Though Asian economies will be affected in the short-term, particularly in the service, real estate and financial sectors, Asian and West Asian economies look more resilient with the potential to balance out within the next two years. China has already committed $586 billion to stimulate domestic demand and the markets. India, too, is making an effort to stimulate the economy by announcing various packages of around $150 billion.

  Due to the coordinated efforts, the faster pace of communication and the internal strengths of emerging economies and markets, the situation today may not be as dire as in the 1930s. This will be a deep recession, which will affect all sectors and economies, and deeply impact some sectors, but overall the devastation will be less. It will be a long and painful period lasting upto 2012, inflicting varying degrees of pain and trouble. 

The present financial and economic crisis is also located in the ethical deficit in governance, management and economy. The greed-driven and growth-oriented ideology of finance capitalism alienated governance from politics, management from accountability and economy from ecology. The fall of Enron and many other companies clearly pointed to the lack of corporate accountability and the nexus between the corporate and political elite. Citizens were transformed into consumers of credit, services and goods. Mass political leaders were replaced by telegenic technocrats who looked to the rich countries, rich corporations, and Bretton Woods institutions for ideas, ideology and legitimacy.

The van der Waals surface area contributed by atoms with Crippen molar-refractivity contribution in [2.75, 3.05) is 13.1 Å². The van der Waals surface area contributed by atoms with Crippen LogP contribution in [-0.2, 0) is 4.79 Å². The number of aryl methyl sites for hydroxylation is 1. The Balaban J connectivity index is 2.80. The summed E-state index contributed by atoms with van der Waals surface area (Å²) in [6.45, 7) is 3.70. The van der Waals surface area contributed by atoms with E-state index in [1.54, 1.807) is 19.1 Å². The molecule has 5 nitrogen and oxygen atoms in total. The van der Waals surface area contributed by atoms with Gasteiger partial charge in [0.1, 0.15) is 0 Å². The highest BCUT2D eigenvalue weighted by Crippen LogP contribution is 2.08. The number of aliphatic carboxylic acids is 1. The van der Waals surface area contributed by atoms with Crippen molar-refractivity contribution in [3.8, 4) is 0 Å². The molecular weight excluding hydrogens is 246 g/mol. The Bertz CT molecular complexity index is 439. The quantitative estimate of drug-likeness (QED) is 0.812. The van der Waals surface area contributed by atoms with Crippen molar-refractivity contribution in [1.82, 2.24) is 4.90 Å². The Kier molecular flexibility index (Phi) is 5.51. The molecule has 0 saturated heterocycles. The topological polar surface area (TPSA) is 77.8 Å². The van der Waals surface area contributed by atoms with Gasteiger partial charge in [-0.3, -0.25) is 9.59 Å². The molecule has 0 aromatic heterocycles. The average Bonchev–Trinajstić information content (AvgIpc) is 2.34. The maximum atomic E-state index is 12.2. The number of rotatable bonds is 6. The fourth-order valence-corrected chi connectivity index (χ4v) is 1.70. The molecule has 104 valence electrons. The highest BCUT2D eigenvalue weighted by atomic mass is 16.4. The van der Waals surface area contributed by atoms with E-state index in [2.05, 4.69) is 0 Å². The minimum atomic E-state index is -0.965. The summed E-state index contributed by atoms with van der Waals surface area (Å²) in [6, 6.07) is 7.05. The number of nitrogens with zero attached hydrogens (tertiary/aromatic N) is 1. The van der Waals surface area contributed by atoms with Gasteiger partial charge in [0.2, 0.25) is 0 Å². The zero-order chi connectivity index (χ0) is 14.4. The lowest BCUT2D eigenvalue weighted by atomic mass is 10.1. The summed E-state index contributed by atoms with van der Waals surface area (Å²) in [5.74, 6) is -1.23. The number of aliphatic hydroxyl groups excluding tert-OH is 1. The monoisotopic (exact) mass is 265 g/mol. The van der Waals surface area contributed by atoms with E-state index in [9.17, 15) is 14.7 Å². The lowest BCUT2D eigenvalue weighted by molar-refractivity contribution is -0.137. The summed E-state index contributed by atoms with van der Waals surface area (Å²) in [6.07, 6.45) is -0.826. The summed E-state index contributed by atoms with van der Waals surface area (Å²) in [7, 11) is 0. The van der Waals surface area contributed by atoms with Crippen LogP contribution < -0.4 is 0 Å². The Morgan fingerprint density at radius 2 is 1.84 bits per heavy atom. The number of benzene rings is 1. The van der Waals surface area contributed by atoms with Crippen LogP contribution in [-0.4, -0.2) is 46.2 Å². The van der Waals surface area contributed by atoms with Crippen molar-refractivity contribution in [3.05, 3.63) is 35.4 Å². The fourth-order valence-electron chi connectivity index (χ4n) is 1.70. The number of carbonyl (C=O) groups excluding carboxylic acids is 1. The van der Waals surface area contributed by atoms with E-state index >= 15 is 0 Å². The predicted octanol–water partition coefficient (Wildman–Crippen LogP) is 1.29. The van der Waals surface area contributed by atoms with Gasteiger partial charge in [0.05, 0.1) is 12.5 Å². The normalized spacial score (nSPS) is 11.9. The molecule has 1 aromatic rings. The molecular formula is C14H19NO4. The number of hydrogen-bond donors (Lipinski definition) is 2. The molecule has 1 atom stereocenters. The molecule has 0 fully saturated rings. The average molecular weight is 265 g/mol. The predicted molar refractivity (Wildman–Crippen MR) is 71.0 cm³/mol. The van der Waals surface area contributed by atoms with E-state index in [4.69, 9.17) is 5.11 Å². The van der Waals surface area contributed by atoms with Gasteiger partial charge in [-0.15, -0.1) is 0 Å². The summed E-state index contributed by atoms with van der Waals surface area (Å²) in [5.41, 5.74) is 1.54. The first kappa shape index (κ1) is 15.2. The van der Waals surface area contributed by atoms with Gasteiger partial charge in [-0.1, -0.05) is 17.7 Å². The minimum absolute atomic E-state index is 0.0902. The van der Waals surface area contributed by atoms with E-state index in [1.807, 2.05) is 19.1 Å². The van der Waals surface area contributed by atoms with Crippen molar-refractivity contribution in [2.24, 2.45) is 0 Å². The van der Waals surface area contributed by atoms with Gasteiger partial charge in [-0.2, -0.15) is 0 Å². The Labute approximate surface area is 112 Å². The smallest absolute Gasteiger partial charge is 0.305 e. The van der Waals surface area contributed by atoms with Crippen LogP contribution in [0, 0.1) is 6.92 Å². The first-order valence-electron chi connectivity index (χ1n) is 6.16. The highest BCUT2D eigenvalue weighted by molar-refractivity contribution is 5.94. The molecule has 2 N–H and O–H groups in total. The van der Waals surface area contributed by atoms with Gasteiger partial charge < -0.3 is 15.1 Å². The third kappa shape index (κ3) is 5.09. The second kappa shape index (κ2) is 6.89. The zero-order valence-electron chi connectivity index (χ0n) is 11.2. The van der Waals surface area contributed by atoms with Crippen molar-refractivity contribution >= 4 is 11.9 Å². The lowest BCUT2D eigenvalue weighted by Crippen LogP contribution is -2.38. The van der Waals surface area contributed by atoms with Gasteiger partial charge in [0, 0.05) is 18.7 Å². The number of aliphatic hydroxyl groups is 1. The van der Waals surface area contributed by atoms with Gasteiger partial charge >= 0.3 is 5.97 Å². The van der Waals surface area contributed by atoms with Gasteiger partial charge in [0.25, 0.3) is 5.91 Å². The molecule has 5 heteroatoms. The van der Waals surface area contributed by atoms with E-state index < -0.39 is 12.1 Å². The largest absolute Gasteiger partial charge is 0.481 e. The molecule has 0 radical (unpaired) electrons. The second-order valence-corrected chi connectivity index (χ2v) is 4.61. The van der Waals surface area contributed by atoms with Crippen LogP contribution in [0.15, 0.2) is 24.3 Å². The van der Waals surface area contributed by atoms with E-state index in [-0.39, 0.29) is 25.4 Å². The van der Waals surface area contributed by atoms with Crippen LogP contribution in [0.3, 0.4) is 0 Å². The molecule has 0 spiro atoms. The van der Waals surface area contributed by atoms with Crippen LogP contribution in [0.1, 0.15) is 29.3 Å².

Such a cumulative subversion of ethics and political processes led to a deficit of accountability and legitimacy in governance and economic management. This lack of accountability and transparency and the new nexus of corporate-technocratic-political elites created the conditions for casino capitalism to thrive and grow. But the growth proved to be deadly not only for the greedy investment bankers, but also for more than a billion poor people around the world. 

InfoChange News & Features, December 2008